The infamous “grumpy” look on Misawa's face that turned him into a viral sensation. Photo by Ryan Hawk/Woodland Park Zoo
Misawa was born at Woodland Park Zoo on August 6, 2013. He is the son of 8-year-old female Olivia and 7-year-old male Chioke, who passed away before Misawa was born from complications associated with his gastrointestinal tract and kidneys. “Misawa’s birth was particularly significant for Woodland Park Zoo,” explained Martin Ramirez, mammal curator at the zoo. “He not only carries on the genes of his late father Chioke, but he was also the first viable giraffe born at the zoo since 1997; his set of circumstances makes his story, and him, all the more extraordinary.”
The zoo introduced Misawa to the public by revealing incredible footage from his birth that included him standing for the first time. He became a viral sensation at just 1 day old when the zoo shared his first photo featuring the legendary “grumpy face” look. “It is ironic that the media deemed him the ‘grumpy faced giraffe’ because he is far from a grump,” said zookeeper Katie Ahl. “He is a lot like his father Chioke; he’s very sweet-tempered and affectionate.”
Over the past two years, Misawa has grown from a goofy, long-legged calf into a playful explorer. When he was about 3 months old he began to venture out onto the vast savanna exhibit. While he stayed by his mom Olivia’s side at first, he grew more and more adventurous with time, eventually roaming the exhibit on his own and interacting with his neighbors the zebra, oryx, gazelle and ostrich.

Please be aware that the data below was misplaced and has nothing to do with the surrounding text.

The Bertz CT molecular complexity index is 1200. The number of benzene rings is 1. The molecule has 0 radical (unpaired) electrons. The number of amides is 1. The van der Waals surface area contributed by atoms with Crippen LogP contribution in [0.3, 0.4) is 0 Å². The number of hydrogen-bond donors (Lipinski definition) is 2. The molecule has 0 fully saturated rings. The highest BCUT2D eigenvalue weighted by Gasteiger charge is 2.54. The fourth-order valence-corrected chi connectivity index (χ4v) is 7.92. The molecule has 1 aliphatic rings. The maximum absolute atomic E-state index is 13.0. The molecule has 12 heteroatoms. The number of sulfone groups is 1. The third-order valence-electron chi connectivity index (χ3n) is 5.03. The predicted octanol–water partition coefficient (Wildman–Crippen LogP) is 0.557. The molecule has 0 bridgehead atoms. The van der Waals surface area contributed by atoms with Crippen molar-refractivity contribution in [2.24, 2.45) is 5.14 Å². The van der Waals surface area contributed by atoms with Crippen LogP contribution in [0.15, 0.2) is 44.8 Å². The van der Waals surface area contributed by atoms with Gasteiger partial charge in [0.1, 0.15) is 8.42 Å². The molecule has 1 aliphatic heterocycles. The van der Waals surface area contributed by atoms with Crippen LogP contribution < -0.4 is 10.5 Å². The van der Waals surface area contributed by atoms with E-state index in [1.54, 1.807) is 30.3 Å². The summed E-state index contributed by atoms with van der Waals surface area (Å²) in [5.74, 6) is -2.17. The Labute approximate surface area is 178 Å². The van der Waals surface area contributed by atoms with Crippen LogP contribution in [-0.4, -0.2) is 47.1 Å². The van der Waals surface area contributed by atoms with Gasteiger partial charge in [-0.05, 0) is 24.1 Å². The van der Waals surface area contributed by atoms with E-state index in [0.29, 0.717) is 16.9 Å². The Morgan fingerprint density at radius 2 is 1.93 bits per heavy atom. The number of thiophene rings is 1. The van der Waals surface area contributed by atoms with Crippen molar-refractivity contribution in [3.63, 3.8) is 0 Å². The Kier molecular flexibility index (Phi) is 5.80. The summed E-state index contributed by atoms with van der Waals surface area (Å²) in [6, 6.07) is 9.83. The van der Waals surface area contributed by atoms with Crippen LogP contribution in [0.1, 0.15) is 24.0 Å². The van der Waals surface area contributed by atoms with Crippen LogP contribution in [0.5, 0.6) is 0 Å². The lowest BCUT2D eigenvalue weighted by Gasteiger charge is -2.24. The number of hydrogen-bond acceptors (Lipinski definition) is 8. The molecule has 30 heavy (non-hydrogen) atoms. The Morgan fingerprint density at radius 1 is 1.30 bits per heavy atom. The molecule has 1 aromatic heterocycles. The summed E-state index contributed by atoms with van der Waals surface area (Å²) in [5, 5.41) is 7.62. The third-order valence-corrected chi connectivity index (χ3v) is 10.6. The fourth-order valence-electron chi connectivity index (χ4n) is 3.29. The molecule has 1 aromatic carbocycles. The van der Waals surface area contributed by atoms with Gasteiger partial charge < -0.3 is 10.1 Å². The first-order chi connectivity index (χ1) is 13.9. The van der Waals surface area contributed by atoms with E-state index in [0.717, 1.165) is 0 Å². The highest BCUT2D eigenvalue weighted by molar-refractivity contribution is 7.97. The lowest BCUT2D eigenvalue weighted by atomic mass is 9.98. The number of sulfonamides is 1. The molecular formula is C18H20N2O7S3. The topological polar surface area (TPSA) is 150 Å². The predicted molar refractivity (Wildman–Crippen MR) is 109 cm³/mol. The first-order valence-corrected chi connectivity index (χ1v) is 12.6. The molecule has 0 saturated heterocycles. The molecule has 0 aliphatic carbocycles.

At almost 1-year-old Misawa met 2-year-old male giraffe Dave, his new exhibit mate, and closest friend. “Dave arrived from Brookfield Zoo to join our zoo’s herd and Misawa was absolutely taken with his new playmate,” said Ahl. “Dave had a younger sibling at Brookfield so he knew how to handle little ones with ease; he did a great job of taking Misawa’s affectionate licks and head rubs.”
At around 7-feet-tall, and nearly three months old, Misawa was ready to begin exploring the vast savanna exhibit with mom Olivia. Photo by Ryan Hawk/Woodland Park Zoo
Misawa celebrated his first and second birthday in style. Photo by Katie Ahl/Woodland Park Zoo
Woodland Park Zoo's giraffes (from left to right) Olivia, Dave, Misawa and Tufani. Photo by Stan Milkowski/Woodland Park Zoo
Giraffe fans can help support conservation efforts by visiting Woodland Park Zoo and supporting Wildlife Survival Fund projects, including the Giraffe Conservation Foundation, which seeks to provide the first long-term ecological monitoring effort of the Angolan giraffe—an important desert-dwelling giraffe subspecies in north-western Namibia. Visit www.zoo.org/conservation to learn more about the zoo’s conservation partnerships taking place in the Pacific Northwest and around the world.
The zoo's little guy (at one-month-old on the left) is all grown up (at 2-years-old on the right) and ready to start his own family at Gladys Porter Zoo in Brownsville, Texas. Photo by Katie Ahl/Woodland Park Zoo